Elise Anderson

Elise Anderson

Elise Anderson is a candidate for dual Ph.D. degrees in Ethnomusicology and Central Eurasian Studies at Indiana University-Bloomington, where she is completing a dissertation on the impact of developm

ent discourse and practice on classical Uyghur music.

What it’s like to do research in ‘a police state to rival North Korea’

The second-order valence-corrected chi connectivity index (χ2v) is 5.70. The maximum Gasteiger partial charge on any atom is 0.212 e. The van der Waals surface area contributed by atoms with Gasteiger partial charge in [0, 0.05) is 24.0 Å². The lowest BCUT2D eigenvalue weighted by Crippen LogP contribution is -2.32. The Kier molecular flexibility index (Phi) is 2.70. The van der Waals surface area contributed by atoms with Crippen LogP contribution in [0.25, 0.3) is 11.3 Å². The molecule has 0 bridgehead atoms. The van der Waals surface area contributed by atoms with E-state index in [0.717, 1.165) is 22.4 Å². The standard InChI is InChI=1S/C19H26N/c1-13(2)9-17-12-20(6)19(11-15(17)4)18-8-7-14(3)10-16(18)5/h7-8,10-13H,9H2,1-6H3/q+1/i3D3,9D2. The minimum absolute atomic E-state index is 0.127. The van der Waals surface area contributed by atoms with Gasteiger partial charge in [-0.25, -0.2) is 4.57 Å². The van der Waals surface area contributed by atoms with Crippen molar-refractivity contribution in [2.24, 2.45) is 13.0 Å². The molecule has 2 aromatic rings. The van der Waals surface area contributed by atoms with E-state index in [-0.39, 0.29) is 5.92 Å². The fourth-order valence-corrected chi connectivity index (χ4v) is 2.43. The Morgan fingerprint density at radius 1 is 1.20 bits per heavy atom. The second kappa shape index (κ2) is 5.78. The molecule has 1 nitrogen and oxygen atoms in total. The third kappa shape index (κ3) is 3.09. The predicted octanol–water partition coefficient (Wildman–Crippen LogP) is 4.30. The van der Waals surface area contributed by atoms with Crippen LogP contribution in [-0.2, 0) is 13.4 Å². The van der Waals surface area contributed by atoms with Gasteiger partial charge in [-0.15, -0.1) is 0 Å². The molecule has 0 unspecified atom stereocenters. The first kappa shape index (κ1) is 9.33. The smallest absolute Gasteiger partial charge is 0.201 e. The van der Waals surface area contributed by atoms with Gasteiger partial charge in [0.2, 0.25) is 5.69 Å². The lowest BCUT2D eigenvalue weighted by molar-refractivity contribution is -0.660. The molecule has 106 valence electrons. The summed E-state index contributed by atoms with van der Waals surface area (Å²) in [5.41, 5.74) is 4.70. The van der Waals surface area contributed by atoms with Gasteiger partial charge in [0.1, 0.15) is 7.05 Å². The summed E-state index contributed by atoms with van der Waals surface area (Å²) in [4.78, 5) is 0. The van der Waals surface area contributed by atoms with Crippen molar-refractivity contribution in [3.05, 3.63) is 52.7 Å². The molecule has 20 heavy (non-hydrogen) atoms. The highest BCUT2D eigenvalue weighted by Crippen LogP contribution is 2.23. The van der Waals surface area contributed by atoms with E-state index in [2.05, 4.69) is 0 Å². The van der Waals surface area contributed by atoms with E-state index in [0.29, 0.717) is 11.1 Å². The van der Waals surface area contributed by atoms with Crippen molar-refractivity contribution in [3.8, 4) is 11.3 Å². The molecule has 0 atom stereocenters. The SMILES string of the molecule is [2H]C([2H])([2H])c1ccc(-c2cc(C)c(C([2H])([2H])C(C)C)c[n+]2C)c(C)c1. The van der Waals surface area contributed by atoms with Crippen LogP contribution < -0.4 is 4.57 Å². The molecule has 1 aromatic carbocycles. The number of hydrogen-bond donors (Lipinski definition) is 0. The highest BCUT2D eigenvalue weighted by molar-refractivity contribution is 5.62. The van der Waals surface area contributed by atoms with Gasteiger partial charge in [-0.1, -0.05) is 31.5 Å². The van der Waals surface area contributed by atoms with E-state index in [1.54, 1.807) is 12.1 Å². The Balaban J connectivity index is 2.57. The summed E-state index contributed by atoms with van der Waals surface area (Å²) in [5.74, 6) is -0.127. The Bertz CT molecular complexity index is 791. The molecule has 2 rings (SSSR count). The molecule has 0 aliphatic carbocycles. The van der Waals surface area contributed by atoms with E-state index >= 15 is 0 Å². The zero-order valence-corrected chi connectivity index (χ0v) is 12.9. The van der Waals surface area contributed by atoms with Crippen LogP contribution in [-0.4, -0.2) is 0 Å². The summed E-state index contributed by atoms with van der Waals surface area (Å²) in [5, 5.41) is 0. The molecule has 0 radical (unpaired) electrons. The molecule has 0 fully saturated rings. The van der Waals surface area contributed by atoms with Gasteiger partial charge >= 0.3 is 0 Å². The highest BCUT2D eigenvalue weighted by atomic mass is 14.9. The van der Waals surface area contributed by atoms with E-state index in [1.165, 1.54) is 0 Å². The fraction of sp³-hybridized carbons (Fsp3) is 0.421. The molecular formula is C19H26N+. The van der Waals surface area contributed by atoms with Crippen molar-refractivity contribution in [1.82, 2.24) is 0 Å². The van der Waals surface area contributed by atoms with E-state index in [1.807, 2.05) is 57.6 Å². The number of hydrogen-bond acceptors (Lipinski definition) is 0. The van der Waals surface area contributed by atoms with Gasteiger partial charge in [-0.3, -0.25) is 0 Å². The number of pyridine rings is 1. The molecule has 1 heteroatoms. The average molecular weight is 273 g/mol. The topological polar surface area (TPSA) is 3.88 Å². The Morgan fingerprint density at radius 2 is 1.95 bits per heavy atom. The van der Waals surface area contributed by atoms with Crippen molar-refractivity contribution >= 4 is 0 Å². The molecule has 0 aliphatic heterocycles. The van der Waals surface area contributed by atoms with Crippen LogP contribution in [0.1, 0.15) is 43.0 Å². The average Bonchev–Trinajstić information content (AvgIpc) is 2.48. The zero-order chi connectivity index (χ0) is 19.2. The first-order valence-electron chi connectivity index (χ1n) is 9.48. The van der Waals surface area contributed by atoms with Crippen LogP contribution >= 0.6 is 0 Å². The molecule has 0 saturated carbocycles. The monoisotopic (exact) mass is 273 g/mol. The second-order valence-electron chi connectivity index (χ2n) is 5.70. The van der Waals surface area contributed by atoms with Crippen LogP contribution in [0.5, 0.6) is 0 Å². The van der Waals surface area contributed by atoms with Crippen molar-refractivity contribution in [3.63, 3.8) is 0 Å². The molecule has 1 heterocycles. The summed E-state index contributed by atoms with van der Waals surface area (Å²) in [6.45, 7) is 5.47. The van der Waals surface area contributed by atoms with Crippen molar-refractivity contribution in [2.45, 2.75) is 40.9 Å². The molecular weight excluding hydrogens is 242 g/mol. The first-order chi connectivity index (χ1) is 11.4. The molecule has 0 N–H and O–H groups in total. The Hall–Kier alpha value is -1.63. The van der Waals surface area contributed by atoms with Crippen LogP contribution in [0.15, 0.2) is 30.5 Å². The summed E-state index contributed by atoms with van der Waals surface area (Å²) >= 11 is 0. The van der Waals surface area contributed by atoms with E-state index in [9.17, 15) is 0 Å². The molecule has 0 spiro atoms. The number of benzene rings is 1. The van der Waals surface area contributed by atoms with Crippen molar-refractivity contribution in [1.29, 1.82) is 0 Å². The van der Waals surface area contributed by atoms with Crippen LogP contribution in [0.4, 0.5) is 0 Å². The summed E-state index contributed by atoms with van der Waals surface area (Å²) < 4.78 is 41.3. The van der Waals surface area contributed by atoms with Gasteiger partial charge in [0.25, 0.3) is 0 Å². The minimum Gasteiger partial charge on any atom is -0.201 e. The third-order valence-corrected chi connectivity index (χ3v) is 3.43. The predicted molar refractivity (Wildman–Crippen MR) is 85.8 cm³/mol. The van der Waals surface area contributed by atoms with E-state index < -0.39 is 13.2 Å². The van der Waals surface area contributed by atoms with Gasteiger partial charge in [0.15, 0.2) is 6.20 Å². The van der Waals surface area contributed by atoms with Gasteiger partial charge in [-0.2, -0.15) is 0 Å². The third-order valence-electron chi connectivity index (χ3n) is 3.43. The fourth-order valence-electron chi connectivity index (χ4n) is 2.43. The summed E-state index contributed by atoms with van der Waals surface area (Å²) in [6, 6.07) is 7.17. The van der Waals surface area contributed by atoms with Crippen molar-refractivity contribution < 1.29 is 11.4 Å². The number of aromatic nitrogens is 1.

As an ethnomusicologist, my interest and involvement in Uyghur music, and my connections to Urumqi, run long.  I first traveled to the capital of the Xinjiang Uyghur Autonomous Region, in far western China, in 2004 and have conducted research there from 2007 onward. Between 2012 and 2016, I spent three and a half years in the city, making Urumqi a place that I came to see as a second home.  But the political situation had changed drastically since I left in late June 2016.  Credible estimates suggest that up to 1 million Uyghurs, or roughly 10% of the mostly Muslim group’s population, are in camps, while those outside the camps are subjected to constant monitoring by means of a dystopian su